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The real threat to the ocean is the fish on your plate – not the straw in your drink

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Animals who become entangled in heavy fishing gear can drown, die of exhaustion after weeks of struggling to free themselves, or slowly starve to death (Picture: Getty)

Today is World Oceans Day, when people are encouraged to take action to protect our life-giving oceans and the animals who inhabit them – and this often involves reducing our use of plastic.

Theres no denying that plastic pollution is one of the greatest threats to our oceans – scientists warn that unless we change our ways, therell be more plastic in them than fish by 2050. And the UK is responding to this crisis.

In the year after the government introduced legislation forcing large retailers to charge 5p for every single-use plastic carrier bag, the seven biggest supermarkets doled out over six billion fewer bags.

Frozen food specialist Iceland has pledged to remove all plastic packaging from its range by 2023, and an official ban on plastic straws – which many companies have already ditched in favour of paper ones – along with plastic drink stirrers and cotton buds will come into force in April 2020.

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These are all steps in the right direction, but when tackling this urgent issue, we must remember that items such as straws and plastic bags are just the tip of the iceberg.

If we really want to stem the tide of plastic pollution thats choking our oceans and killing marine animals, wed be a lot better off banishing cod and tuna from our plates. This is because fishing and the rubbish it generates inflicts far more harm on wildlife than straws or plastic bags ever will.

Its easy to understand why plastic straws and bags are under fire – no one who has seen the video footage of a straw being pulled out of a sea turtles nostril or a dolphin entangled in a plastic bag will ever be able to forget it.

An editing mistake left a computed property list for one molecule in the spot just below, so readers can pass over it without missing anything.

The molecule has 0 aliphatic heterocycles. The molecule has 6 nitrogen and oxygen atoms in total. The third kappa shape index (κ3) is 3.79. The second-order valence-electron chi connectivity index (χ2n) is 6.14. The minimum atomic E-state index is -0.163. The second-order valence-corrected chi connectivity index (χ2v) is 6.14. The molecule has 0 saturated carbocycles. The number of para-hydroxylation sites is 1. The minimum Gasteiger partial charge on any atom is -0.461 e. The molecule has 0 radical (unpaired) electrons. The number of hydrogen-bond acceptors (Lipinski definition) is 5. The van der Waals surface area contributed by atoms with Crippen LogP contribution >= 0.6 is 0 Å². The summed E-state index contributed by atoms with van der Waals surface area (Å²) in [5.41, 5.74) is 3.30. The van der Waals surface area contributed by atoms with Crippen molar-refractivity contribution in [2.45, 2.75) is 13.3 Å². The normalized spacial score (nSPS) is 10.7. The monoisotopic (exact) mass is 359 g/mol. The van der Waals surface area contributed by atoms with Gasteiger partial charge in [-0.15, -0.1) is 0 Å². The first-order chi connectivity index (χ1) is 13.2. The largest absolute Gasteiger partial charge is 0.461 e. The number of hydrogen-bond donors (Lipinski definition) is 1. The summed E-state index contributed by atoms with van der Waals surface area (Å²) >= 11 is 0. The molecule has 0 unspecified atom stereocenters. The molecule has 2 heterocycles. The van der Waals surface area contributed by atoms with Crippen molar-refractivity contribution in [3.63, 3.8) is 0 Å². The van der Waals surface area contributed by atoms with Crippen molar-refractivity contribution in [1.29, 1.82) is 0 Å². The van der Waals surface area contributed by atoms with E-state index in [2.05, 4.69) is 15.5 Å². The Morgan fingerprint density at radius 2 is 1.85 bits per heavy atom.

But according to Adam Minter, author of Junkyard Planet: Travels in the Billion-Dollar Trash Trade, even if every plastic straw littering coastlines around the world suddenly washed into the oceans, theyd account for about 0.03 per cent of the 8million metric tons of plastics estimated to enter the oceans in a given year.

And despite the reduction in plastic bag use in the UK, the overall amount of sea litter from plastics has remained constant – primarily because of an increase in fishing debris.

Sea turtles and other animals are much more likely to be harmed by lost and discarded fishing gear than by other plastic waste.

Scientists affiliated with The Ocean Cleanup, a group working to reduce plastic pollution, determined that, by weight, fishing nets make up at least 46 per cent of the plastic in the Great Pacific Garbage Patch, a floating pile of rubbish thats three times the size of France.

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Eel traps, baskets, ropes, and other abandoned fishing gear, also known as ghost gear, make up the majority of the rest. Some 640,000 tonnes of ghost gear enter the worlds oceans every year and can mutilate and kill marine animals for many years afterwards.

Its a gruesome death. Animals who become entangled in heavy fishing gear can drown, die of exhaustion after weeks of struggling to free themselves, or slowly starve to death if the gear is lodged in their mouths and prevents them from feeding.

Just last month, a seal trapped in an enormous mass of fishing nets and other litter was spotted off the coast of Cornwall. After rescuers failed to locate him alive, his body eventually washed up on a nearby beach, wrapped in 35 kilograms of plastic.

This animal suffered a prolonged, tortured death, there is no question of that, said a volunteer who inspected the animal. A similar fate befalls millions of other seals, turtles, whales, dolphins, sharks, birds, and other animals.

Humans who consume fish are also at risk, as a study found that the average consumer of seafood unwittingly eats 11,000 pieces of microplastic every year.

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